In today’s world, many people rely on technology to conduct business, communicate, and even interact socially. The legal sphere is not left out of these technological advancements. We now have virtual trials, online case management, and the use of forensics and legal animation in court cases.
Ever since these developments, the US court system has witnessed grandiose developments and more ease of proceedings. In this article, attention will be given to the trial courtroom today in view of legal animations.
Delta Flight 191 Crash: The Crushing Tragedy That Formed The Stepping Stone for Legal Animation
Certain issues go beyond words. No doubt, the courtroom has seen different eloquent speeches, moving arguments, spirited representation, and even the depth of emotional rendition. However, legal animation presented the court with a way to visualize what cannot be said.
The significance of visualization via animations in the courtroom was first realized after the tragic Delta flight 191 crash. It was a federal civil case that saw the first use of legal animation in a US courtroom.
The Delta airplane carrying 163 passengers crashed in August 1985 a mile from the runway. It was attempting to land at Dallas-Fort Worth Airport, after becoming entangled in a wind vortex.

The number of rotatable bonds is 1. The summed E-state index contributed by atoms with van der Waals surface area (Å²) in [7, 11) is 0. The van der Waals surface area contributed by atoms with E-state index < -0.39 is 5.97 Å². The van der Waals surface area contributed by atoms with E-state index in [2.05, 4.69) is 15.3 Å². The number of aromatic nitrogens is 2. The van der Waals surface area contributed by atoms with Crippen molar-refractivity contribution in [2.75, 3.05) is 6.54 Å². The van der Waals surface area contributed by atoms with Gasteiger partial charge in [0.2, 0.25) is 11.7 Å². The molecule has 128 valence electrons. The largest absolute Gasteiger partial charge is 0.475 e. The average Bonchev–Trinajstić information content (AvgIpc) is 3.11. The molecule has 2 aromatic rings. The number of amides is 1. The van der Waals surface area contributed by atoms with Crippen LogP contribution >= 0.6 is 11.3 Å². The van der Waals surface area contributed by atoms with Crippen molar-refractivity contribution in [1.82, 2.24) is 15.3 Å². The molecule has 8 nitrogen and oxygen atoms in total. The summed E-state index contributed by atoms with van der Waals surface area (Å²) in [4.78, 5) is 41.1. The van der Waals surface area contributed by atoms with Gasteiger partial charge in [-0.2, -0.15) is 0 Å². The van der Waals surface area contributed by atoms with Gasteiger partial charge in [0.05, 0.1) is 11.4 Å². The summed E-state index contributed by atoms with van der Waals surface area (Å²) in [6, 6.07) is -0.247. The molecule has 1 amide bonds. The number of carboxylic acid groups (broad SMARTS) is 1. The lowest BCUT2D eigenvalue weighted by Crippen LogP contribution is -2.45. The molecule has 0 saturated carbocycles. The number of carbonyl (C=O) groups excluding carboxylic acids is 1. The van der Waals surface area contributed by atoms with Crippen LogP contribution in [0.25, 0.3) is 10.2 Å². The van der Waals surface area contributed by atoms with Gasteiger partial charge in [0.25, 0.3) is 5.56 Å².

In that crash, 128 passengers, eight crew members, and one person on the ground lost their lives. Sadly, there was also significant property damage.
In the subsequent trial, complex issues and technical details were explained to the jury using computer-generated animations. This helped avoid overwhelming them with abundant evidence.
The US government provided the court with a 55-minute computer-generated presentation. This included forensic animations to illustrate the nuances of each piece of evidence. For this case, the animations were developed using ground radar data and the Delta 191 radar’s design capabilities.
This case marked the beginning of legal animation’s journey in the trial courtroom. Hence, signified the beginning of a new technological era in the US trial courtroom.
Legal Animation’s Charm on the US Prosecutors After Delta Flight 191 Crash
Following the notable influence of legal animation in the Delta Flash 191 Crash civil litigation, its use subsequently spread to criminal cases. It was first seen in the homicide case involving Jim Mitchell in 1991.
In this case, Jim Mitchell was charged with the murder of his brother, Artie. The prosecution portrayed the shooting in a legal animation using ballistics and a 911 phone call from the victim’s girlfriend.
Following this case, there have been tons of developments in the trial courtroom, both in civil and criminal jurisdictions. The courtroom is still developing and is yet to see the most of all that technology has to offer. Still, it would definitely adapt to the functional components of technology as they relate to the justice system.
Transcendental Changes in the Trial Courtroom Since Delta Flight 191 Crash